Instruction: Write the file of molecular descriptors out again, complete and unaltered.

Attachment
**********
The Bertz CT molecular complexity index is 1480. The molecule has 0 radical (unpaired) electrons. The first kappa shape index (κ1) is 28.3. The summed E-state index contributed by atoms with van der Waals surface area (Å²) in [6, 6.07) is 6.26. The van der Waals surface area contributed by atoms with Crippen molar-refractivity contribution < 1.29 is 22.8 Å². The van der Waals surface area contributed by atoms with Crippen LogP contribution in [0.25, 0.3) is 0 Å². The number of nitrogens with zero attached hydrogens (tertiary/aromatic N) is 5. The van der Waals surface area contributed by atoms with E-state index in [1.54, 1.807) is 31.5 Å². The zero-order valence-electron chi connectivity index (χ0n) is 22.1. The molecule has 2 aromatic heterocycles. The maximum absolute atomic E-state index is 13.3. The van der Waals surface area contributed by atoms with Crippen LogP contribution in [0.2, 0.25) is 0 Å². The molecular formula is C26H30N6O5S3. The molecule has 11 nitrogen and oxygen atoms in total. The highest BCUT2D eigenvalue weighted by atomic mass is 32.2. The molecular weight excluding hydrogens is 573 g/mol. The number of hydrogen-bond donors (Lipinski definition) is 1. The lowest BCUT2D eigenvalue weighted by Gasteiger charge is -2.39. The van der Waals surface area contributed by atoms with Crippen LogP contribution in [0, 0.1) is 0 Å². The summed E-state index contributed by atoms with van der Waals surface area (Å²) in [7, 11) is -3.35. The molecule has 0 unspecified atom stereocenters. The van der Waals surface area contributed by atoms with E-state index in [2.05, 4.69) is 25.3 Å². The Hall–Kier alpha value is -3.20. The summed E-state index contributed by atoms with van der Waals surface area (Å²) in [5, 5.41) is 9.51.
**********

The Bertz CT molecular complexity index is 1480. The molecule has 0 radical (unpaired) electrons. The first kappa shape index (κ1) is 28.3. The summed E-state index contributed by atoms with van der Waals surface area (Å²) in [6, 6.07) is 6.26. The van der Waals surface area contributed by atoms with Crippen molar-refractivity contribution < 1.29 is 22.8 Å². The van der Waals surface area contributed by atoms with Crippen LogP contribution in [0.25, 0.3) is 0 Å². The number of nitrogens with zero attached hydrogens (tertiary/aromatic N) is 5. The van der Waals surface area contributed by atoms with E-state index in [1.54, 1.807) is 31.5 Å². The zero-order valence-electron chi connectivity index (χ0n) is 22.1. The molecule has 2 aromatic heterocycles. The maximum absolute atomic E-state index is 13.3. The van der Waals surface area contributed by atoms with Crippen LogP contribution in [0.2, 0.25) is 0 Å². The molecular formula is C26H30N6O5S3. The molecule has 11 nitrogen and oxygen atoms in total. The highest BCUT2D eigenvalue weighted by atomic mass is 32.2. The molecular weight excluding hydrogens is 573 g/mol. The number of hydrogen-bond donors (Lipinski definition) is 1. The lowest BCUT2D eigenvalue weighted by Gasteiger charge is -2.39. The van der Waals surface area contributed by atoms with Crippen LogP contribution in [0, 0.1) is 0 Å². The summed E-state index contributed by atoms with van der Waals surface area (Å²) in [7, 11) is -3.35. The molecule has 0 unspecified atom stereocenters. The van der Waals surface area contributed by atoms with E-state index in [2.05, 4.69) is 25.3 Å². The Hall–Kier alpha value is -3.20. The summed E-state index contributed by atoms with van der Waals surface area (Å²) in [5, 5.41) is 9.51.